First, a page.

As with previous Tables, they’re a mixture of formats (some are built around Assessment Objectives, some are built around PEEL and some are just Notes in no particular configuration). All, however, have been left in their original Word format in case you want to edit them for any reason.

Knowledge Organiser…

Cultural Variations in Attachment
Custodial sentencing
Data Types
Defining and measuring crime
Definitions of Abnormality
Descriptive Data
Differential association
Dispositional Explanations
Duck’s Phase Theory AO1 and AO3
Equity Theory AO1 and AO3
Evaluating Findings
Evolutionary explanations for food preferences
Experiments
Explanations for the success and failure of dieting
Eysenck’s theory
Factors Affecting Attraction – Filter Theory AO1 and AO3
Factors Affecting Attraction – Physical Attractiveness AO1 and AO3
Factors Affecting Attraction – Self-Disclosure AO1 and AO3
Features of the Memory Stores
Fight or Flight Response
Genetic and neural explanations
Infant Caregiver Interactions
Interference

* You say Po-tart-oh, I say Po-Tate-oh

** Please delate according to your current state of credulity.

Graphic Organiser: W3 | Paragrapher

Saturday, March 16th, 2019

This organiser is based around the W3 (What? Why? Where?) method of structuring information and ideas and it can be used in two main ways:

Firstly, as a way of preparing structured notes about a theory, method or concept.

Secondly as a means of creating a solid, consistent, paragraph structure for answering essay-type questions (questions that test skills of knowledge, interpretation and evaluation). Used in this way it’s similar in scale and scope to a whole range of structuring mnemonics (from PEEL to PERC and all points in between…) with which you may be familiar.

One salient feature of the W3 organiser, however, is that it’s extremely simple for students to remember and apply:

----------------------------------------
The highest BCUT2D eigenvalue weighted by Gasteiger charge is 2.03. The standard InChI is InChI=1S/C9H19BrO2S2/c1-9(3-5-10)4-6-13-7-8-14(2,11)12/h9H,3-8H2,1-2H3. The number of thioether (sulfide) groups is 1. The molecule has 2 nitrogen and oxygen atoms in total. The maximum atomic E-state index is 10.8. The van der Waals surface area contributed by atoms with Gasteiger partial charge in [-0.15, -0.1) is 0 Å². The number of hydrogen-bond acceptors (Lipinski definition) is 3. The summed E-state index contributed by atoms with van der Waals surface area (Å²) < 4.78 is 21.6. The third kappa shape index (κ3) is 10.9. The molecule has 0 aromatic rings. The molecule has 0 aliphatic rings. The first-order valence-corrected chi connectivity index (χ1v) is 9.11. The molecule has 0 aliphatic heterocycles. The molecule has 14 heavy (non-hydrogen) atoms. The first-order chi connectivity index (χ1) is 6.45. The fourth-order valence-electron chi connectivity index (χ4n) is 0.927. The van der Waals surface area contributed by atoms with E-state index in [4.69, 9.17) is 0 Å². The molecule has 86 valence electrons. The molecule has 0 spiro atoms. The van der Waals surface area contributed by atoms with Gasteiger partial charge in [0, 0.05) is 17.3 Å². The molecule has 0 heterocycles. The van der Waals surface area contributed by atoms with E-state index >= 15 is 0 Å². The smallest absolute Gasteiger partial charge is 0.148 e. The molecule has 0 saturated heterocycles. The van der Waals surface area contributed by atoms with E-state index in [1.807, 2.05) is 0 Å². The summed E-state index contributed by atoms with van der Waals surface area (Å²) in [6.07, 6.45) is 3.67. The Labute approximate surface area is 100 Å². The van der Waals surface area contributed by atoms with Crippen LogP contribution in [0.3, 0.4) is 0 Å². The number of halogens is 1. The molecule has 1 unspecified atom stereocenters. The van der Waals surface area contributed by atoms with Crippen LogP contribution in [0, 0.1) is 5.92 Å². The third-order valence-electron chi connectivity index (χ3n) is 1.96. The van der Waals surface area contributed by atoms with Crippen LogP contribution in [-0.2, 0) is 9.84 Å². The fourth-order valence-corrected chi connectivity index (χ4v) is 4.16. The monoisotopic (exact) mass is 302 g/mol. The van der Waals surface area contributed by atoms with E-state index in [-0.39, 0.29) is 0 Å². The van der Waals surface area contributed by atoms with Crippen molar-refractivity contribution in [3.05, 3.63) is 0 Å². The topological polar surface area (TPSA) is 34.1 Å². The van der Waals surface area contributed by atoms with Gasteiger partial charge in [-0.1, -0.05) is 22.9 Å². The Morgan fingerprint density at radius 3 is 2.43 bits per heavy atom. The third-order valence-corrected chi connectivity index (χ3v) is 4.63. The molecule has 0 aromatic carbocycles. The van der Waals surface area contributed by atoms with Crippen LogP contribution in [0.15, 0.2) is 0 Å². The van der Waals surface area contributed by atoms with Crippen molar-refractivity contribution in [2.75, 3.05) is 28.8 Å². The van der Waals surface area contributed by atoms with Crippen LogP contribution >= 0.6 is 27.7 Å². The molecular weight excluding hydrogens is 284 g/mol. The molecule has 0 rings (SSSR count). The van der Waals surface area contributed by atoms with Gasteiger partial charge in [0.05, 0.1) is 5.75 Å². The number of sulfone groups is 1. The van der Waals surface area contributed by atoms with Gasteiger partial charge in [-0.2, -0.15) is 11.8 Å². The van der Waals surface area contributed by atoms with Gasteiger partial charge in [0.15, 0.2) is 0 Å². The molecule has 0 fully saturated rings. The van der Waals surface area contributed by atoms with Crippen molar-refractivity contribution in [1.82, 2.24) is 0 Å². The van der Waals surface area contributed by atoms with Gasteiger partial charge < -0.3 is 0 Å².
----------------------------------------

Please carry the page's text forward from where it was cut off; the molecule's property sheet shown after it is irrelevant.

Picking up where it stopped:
• Topic: The organiser starts with a topic to consider, such as a theory.
  • What (do you think is important)?
    In this section students identify something significant they want to say about the theory / concept / method.
  • Why (do you think it’s important)?
    A brief explanation of why they think this idea is important.
  • Where (is the evidence, for and against)?
    In this section students identify and briefly explain examples of evidence (such as studies) for and against the theory (or, if the topic was research methods, this section might look at strengths and weaknesses).
  • Sociology in Focus for AS: Methods Resources

    Wednesday, March 13th, 2019
    Overview Map

    The final set of resources to accompany the free Sociology in Focus AS textbook is for Research Methods aka “Everyone’s Favourite Module” (Said no-one. Ever).

    Although the textbook is aimed at AQA, everyone, everywhere, does research methods so there’s little here that won’t be familiar, whatever the Specification.

    Probably.
    I’d be inclined to check, though.
    Just-in-case.

    If you’ve been following these posts over the past few weeks (and if you haven’t you might want to think about Registering with the Blog to ensure you’re notified whenever a new post happens along) you’ll be familiar with the format – activity answers, spider-diagrams, worksheets and teaching tips – and so won’t be disappointed that this is exactly what you’re getting here.